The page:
If you know that you need to get more from your Indirect Procurement (IP) but can’t see the wood for the trees, outsourcing all or part of your procurement operations is a great way to go.
A good quality third party is worth its weight in gold. They’ll perform a range of tasks, processes, operational procedures and strategy for you. It means you can get the best out of your entire IP or for certain categories – and reduce the burden on your teams in house.
Here are three routes we suggest you consider if you’re looking to outsource your indirect procurement.
Building a procurement function from the ground up is expensive and time consuming. And even if you do it well, there’s no guarantee that it’s sustainable or optimal. If you’re in that position – or if you have a small team that could use some extra support – outsourcing your IP is both cost-effective, and an efficient use of resource.
When you outsource your IP, the strategy and operations are managed for you, ensuring that they’re constantly monitored, reviewed and refined – meaning you get optimal procurement performance at a fraction of the price of a small team. What’s more, you free valuable time for the executives currently responsible for managing your IP – allowing them to concentrate on core activities.
So what can you expect? Generally speaking, most consultancies (to whom you outsource) will carry out an audit assessing your current situation. That will identify where you are leaking money, time and missing opportunities for improvement. It will show you how and where you are spending your money, with whom and how often. It will also show you where your suppliers are under or over performing, and how you can leverage that to increase efficiency, flexibility and agility.
Once you’ve gained that insight, they’ll work alongside you to develop a path forward, some KPIs and some benchmarks that will allow you to regain control of your resource and use it more effectively. Quite often, the savings and value generated in the first few months will offset against the cost of the outsourcing – making it a win-win for all concerned.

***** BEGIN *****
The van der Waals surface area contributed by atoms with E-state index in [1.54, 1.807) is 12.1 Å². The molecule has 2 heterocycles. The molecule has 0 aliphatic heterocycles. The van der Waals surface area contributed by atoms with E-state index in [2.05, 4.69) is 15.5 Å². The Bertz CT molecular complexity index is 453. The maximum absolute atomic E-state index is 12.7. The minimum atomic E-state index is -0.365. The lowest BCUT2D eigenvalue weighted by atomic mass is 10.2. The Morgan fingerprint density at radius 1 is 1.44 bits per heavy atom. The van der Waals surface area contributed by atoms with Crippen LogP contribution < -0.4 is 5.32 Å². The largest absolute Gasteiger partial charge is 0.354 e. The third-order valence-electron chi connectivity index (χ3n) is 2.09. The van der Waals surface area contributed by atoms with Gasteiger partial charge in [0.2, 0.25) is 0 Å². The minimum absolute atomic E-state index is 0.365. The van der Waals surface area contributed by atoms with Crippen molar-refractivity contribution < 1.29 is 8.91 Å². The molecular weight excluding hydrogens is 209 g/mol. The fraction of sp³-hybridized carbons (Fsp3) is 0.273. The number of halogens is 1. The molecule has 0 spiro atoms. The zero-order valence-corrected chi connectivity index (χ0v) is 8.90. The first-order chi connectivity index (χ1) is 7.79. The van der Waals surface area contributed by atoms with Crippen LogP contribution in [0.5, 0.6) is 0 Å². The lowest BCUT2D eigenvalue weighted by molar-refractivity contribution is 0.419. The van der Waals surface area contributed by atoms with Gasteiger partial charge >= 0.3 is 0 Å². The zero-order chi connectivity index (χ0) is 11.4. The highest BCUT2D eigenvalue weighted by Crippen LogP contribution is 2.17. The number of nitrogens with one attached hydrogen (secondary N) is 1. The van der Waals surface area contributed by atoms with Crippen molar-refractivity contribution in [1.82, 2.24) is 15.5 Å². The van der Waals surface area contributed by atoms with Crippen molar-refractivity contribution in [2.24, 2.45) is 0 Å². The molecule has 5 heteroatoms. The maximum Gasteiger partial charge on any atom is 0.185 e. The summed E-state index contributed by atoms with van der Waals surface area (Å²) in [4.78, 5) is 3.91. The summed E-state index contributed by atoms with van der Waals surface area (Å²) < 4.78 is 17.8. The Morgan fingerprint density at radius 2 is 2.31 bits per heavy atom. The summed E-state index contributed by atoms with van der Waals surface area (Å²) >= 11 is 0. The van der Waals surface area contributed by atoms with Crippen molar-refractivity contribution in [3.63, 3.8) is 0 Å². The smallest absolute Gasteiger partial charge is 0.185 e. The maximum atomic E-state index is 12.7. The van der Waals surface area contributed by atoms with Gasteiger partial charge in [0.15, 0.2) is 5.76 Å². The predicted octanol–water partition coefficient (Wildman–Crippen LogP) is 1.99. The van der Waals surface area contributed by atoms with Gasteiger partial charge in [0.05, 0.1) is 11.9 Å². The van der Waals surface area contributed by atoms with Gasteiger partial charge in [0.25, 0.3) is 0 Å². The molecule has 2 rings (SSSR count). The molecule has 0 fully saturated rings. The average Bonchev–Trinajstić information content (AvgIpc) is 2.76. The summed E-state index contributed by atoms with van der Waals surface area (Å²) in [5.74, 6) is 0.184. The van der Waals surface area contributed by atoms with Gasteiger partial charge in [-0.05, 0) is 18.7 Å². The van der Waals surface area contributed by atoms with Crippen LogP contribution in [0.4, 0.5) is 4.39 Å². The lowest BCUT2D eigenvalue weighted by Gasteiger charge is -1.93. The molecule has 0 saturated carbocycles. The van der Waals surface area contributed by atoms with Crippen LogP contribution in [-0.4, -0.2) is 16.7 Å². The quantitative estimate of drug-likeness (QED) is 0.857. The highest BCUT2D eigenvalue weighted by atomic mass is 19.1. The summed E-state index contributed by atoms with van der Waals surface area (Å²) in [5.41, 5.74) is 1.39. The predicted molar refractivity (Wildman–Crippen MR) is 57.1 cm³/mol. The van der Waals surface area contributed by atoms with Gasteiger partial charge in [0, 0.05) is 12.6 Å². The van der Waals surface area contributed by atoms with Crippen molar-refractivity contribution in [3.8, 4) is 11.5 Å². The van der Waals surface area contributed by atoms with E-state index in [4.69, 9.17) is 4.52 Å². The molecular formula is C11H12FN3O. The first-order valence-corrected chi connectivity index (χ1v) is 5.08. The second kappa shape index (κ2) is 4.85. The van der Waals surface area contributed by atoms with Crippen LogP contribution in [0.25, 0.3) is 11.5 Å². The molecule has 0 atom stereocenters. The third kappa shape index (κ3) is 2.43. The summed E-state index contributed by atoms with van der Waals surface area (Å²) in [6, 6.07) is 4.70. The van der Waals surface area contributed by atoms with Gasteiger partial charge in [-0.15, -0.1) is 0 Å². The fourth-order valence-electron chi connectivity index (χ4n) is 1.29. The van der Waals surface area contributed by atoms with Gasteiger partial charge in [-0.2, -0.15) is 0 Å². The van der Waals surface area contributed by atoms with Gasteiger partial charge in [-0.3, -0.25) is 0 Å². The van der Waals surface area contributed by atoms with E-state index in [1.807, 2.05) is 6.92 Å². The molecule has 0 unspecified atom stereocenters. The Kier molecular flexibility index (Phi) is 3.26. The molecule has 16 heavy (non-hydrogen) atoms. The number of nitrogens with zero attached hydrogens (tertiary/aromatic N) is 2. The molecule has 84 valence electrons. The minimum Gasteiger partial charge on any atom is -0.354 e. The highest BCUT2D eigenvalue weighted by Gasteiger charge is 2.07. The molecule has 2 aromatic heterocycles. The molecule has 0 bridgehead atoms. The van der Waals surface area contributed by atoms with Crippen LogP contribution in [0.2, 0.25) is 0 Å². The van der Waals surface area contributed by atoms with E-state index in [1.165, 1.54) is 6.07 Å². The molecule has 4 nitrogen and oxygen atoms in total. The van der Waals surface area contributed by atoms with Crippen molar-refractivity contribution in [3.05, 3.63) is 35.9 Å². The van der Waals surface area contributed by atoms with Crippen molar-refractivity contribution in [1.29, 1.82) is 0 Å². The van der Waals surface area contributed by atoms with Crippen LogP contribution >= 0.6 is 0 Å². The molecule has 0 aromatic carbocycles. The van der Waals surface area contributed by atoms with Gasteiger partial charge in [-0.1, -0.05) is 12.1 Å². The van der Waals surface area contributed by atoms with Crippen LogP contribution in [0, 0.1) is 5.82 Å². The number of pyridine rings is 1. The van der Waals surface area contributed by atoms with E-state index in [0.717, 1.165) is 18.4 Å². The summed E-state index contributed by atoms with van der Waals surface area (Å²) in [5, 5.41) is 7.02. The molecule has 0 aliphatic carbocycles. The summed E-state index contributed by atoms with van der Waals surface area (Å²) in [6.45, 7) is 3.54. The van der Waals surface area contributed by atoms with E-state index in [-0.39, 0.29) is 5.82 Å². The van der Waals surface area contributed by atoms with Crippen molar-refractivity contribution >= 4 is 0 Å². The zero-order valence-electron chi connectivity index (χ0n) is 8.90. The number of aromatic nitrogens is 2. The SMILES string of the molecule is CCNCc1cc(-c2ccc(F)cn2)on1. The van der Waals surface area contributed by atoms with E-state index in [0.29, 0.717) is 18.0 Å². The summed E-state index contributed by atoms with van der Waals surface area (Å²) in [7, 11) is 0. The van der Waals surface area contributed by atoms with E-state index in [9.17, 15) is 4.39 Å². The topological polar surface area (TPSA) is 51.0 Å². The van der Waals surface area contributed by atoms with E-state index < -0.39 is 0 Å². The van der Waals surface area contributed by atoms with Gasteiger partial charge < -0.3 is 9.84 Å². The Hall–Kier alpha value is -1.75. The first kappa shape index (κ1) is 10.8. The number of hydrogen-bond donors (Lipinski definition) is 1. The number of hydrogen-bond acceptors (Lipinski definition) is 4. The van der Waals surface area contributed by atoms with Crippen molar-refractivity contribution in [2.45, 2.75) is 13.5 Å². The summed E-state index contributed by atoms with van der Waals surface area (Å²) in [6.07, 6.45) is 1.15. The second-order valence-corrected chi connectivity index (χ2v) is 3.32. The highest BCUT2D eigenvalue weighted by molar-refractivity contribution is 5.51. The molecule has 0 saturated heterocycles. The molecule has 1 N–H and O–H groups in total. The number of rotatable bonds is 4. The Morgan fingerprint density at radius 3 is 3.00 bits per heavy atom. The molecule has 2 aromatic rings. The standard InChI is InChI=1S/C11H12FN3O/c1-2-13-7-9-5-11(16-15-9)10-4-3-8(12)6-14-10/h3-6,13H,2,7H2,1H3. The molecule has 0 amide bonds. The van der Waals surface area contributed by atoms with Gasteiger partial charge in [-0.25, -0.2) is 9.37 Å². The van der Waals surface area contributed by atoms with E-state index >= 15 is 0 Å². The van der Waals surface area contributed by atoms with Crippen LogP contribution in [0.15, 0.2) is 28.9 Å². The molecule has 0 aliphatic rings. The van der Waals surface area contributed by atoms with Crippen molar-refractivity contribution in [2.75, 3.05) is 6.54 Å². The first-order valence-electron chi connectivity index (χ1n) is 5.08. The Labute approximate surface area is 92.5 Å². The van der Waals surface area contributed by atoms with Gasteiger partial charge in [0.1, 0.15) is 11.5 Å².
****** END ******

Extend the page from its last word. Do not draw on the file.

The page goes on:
Use expertise to optimise specific categories
When you pay for your Indirect Procurement to be outsourced – any part – you are essentially paying for expertise. That will either be expertise you don’t have in-house, or it will be expertise that complements or bolts onto the existing skillset you have in place.
Either way, many organisations choose to leverage this expertise against single or multiple categories of spend. These will typically be categories that are problematic, have legacy issues or that need special attention because they are draining time, money and person power that could be better used elsewhere.
When you look at outsourcing specific categories it is important that you look at the long-term benefits of doing so and what your business drivers are over that period. Getting those in place tends to lead to a better overall outcome when engaging with a third-party.
It also means that you will only outsource categories where doing so offers clear value. Moreover, it gives the third party a clear and precise understanding of how they can unlock value specific to your organisation and its goals.
Deciding what categories to outsource is a matter of strategic importance – so it may be that you outsource a category that has a distinctive source of competitive advantage. Equally, it may be that outsourcing a certain category may create unacceptable risk to the business – and therefore giving it more attention in-house by outsourcing another is the best route forward.
Go for the gold
The eminently wise Peter Drucker once said that businesses should focus on what they do best and “outsource the rest.” Arguably no truer words have been said in respect of focusing on your core activities.
In respect of procurement, it’s a sound argument too –procurement is after all a specialism; and if you can actually gain value, reduce cost and have a business function optimised on your behalf, then there are few downsides to handing it over to a third party.
The reality for a lot of companies is that procurement is time consuming and sub-optimal. It is a cost-centre that also takes a reasonable amount of time to do well – time that could otherwise be used on improving your core business offering.
If you’re on the fence, think of it this way: if you’re using expertise, you’re using someone that focuses solely on the service you need, day in day out. They have years of experience and the ability to complete tasks effectively at a fraction of the cost of an FTE – which is presumably what most organisations set out to achieve in the first place.
So the bottom line is – hire someone to do what they do best, so that you can do what you do best, without distraction.